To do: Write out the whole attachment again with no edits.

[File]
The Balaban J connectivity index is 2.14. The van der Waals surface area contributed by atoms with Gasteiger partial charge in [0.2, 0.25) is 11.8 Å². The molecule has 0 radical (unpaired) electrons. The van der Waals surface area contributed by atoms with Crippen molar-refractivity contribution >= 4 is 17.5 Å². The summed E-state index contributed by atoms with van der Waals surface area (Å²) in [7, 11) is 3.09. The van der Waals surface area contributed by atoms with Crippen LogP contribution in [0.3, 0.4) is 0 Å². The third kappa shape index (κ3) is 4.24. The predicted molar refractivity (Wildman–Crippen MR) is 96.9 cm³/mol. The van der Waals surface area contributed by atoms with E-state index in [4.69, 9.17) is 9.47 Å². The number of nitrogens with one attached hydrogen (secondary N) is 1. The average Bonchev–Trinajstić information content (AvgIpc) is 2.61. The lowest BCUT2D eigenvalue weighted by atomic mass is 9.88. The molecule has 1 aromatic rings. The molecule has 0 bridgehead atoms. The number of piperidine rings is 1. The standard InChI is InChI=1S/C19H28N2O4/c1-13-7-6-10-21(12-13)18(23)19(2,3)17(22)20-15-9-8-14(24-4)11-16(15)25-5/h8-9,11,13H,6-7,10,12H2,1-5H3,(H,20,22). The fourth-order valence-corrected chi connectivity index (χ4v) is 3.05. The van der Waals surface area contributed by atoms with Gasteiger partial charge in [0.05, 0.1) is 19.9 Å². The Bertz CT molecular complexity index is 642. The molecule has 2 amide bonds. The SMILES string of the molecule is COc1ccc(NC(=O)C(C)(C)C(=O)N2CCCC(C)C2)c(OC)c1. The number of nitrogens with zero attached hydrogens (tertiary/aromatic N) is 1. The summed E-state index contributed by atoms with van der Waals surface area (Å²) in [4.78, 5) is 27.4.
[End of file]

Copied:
The Balaban J connectivity index is 2.14. The van der Waals surface area contributed by atoms with Gasteiger partial charge in [0.2, 0.25) is 11.8 Å². The molecule has 0 radical (unpaired) electrons. The van der Waals surface area contributed by atoms with Crippen molar-refractivity contribution >= 4 is 17.5 Å². The summed E-state index contributed by atoms with van der Waals surface area (Å²) in [7, 11) is 3.09. The van der Waals surface area contributed by atoms with Crippen LogP contribution in [0.3, 0.4) is 0 Å². The third kappa shape index (κ3) is 4.24. The predicted molar refractivity (Wildman–Crippen MR) is 96.9 cm³/mol. The van der Waals surface area contributed by atoms with E-state index in [4.69, 9.17) is 9.47 Å². The number of nitrogens with one attached hydrogen (secondary N) is 1. The average Bonchev–Trinajstić information content (AvgIpc) is 2.61. The lowest BCUT2D eigenvalue weighted by atomic mass is 9.88. The molecule has 1 aromatic rings. The molecule has 0 bridgehead atoms. The number of piperidine rings is 1. The standard InChI is InChI=1S/C19H28N2O4/c1-13-7-6-10-21(12-13)18(23)19(2,3)17(22)20-15-9-8-14(24-4)11-16(15)25-5/h8-9,11,13H,6-7,10,12H2,1-5H3,(H,20,22). The fourth-order valence-corrected chi connectivity index (χ4v) is 3.05. The van der Waals surface area contributed by atoms with Gasteiger partial charge in [0.05, 0.1) is 19.9 Å². The Bertz CT molecular complexity index is 642. The molecule has 2 amide bonds. The SMILES string of the molecule is COc1ccc(NC(=O)C(C)(C)C(=O)N2CCCC(C)C2)c(OC)c1. The number of nitrogens with zero attached hydrogens (tertiary/aromatic N) is 1. The summed E-state index contributed by atoms with van der Waals surface area (Å²) in [4.78, 5) is 27.4.